Help identify small water leak coming from A/C Coil in utility closet

Old 06-20-09, 01:19 PM
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Help identify small water leak coming from A/C Coil in utility closet

I don't know much about Hvac, but my limited knowledge I am familiar with the outside condenser and the inside ( furnace unit, coil ..etc)
The thermostat is set on Cool (off course) ans we run the fan on 'ON' all the time so the air can circulate in the house.
I noticed there was a small water leak, they are small drops of water forming right at the bottom of the coil which sits on top of the Furnace Unit. The coil box is what sits on top of the furnace unit, right? unless it is called something else, so please forgive me.

These drops of water form at the bottom of this coil box and right above it I see the copper pipes that go to the Condensor outside. These pipes ( one copper and the other black) do sweat a little right where they connect to the coil box, bit it is not that bad.
The other drops of water at bottom of coil they form after a while either after the fan has been running for a while or while the A/C (cool) is ON.

Does anyone know why these drains of water form or if this is a serious problem?

I had the water drain hole ( with the hose coming from the A/C) somewhat sealed with Duc Tape because we has a mouse every once in a while come from that hole. ( all hvac/furnace/water heater are in the basement so that you know).

I wonder if sealing that hole was a bad mistake because this may have cause the hose not to drain properly and the water was escaping from other areas.

Should I keep the water drain hole open for air to circulate and so the drain hose drain water properly?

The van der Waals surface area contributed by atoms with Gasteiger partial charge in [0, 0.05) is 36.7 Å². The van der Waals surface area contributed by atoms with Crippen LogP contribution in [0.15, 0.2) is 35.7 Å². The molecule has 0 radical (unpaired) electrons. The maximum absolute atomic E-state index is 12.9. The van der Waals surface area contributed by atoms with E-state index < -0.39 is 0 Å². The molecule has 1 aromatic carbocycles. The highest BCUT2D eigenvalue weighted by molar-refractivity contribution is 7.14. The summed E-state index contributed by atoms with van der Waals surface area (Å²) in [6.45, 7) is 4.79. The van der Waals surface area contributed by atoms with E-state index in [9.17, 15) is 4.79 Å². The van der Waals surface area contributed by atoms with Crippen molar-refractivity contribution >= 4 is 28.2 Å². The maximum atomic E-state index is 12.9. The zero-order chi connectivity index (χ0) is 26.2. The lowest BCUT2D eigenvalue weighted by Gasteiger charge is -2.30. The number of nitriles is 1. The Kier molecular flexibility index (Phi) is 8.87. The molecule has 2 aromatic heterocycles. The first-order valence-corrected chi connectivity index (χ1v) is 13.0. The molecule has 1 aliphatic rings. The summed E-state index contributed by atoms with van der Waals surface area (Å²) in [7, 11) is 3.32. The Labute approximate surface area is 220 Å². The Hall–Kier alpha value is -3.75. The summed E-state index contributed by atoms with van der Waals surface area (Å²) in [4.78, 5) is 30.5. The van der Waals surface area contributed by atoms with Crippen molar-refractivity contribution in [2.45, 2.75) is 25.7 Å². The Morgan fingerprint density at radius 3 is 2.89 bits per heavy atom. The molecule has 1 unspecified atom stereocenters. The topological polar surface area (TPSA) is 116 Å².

Sorry , I am throwing a lot here, but I just water to know two things:
1. what could be causing the water drops leaking from the side of coil box?
2. Should the drain hole in the ground stay open all the time(this is where the water hoze is inserted)?

Thank you all so much for any info I get, I really reall appreciate it.

Old 06-20-09, 01:25 PM
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Yes..the drain needs to be open all the time...put some heavy metal mesh (hardware cloth) over it if you have a mouse issue.

If you sealed the pipe, the water (condensate) formed by the A/C removing moisture from the air has no place to go.

Without pictures its a little hard to imagine exactly what you have.
Old 06-20-09, 01:28 PM
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this could be a few things your drain pan could be rusted and be leaking that is in the coil above your furnace you could have a blocked drain line that hooks up to your drainpan above your furnace you could have a freon or airflow problem which causes ice and if you plugged the drainline outside that also could be a problem .if possible with the unit off pour some water into your drain pan slowly if it overflows your drain line is probably clogged if it leaks without overflowing it may be a rusted or cracked drain pan (a lot are made from plastic) if it appears to drain properly you may have a problem with airflow or freon.
Old 06-20-09, 02:04 PM
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If I'm reading you correctly, you are saying that you are getting some sweating on the outside of the coil box, where it attaches to the furace BUT you are NOT getting a flood AND water is not leaking down inside the furnace section. Is that accurate? If the drain pan were rusted thru or the drain obstructed, you would have a lot of water leaking out.

1. get some plumbers putty and seal the penetrations where the tubes enter the cooling coil cabinet. Seal all penetrations, freon lines and drain lines.

2. get some contact cement and glue the end of black pipe insulation directly to the metal of the outside of the cabinet so it is airtight as well.

It's also possible that the coil cabinet is poorly/maginally insulated on the inside. You would need to partially remove the cover and look inside to check the insulation. normally I spray on contact cement [it comes in a spray can] and glue in new insulation to fix a problem like that. Actually I use commercially available products made for that situation but contact cement from HD will work just fine.

I'm not sure what you mean by drain in the ground. Are you talking about a French drain? An FD is a hole [maybe 8" round and 12" to 18" deep] dug into the ground outside then filled with pebbles/stones and then the drain runs into there. The idea is to keep the drain water from just forming a puddle or muddy place on the ground outside. if that is what you mean , then yes it should be free draining.

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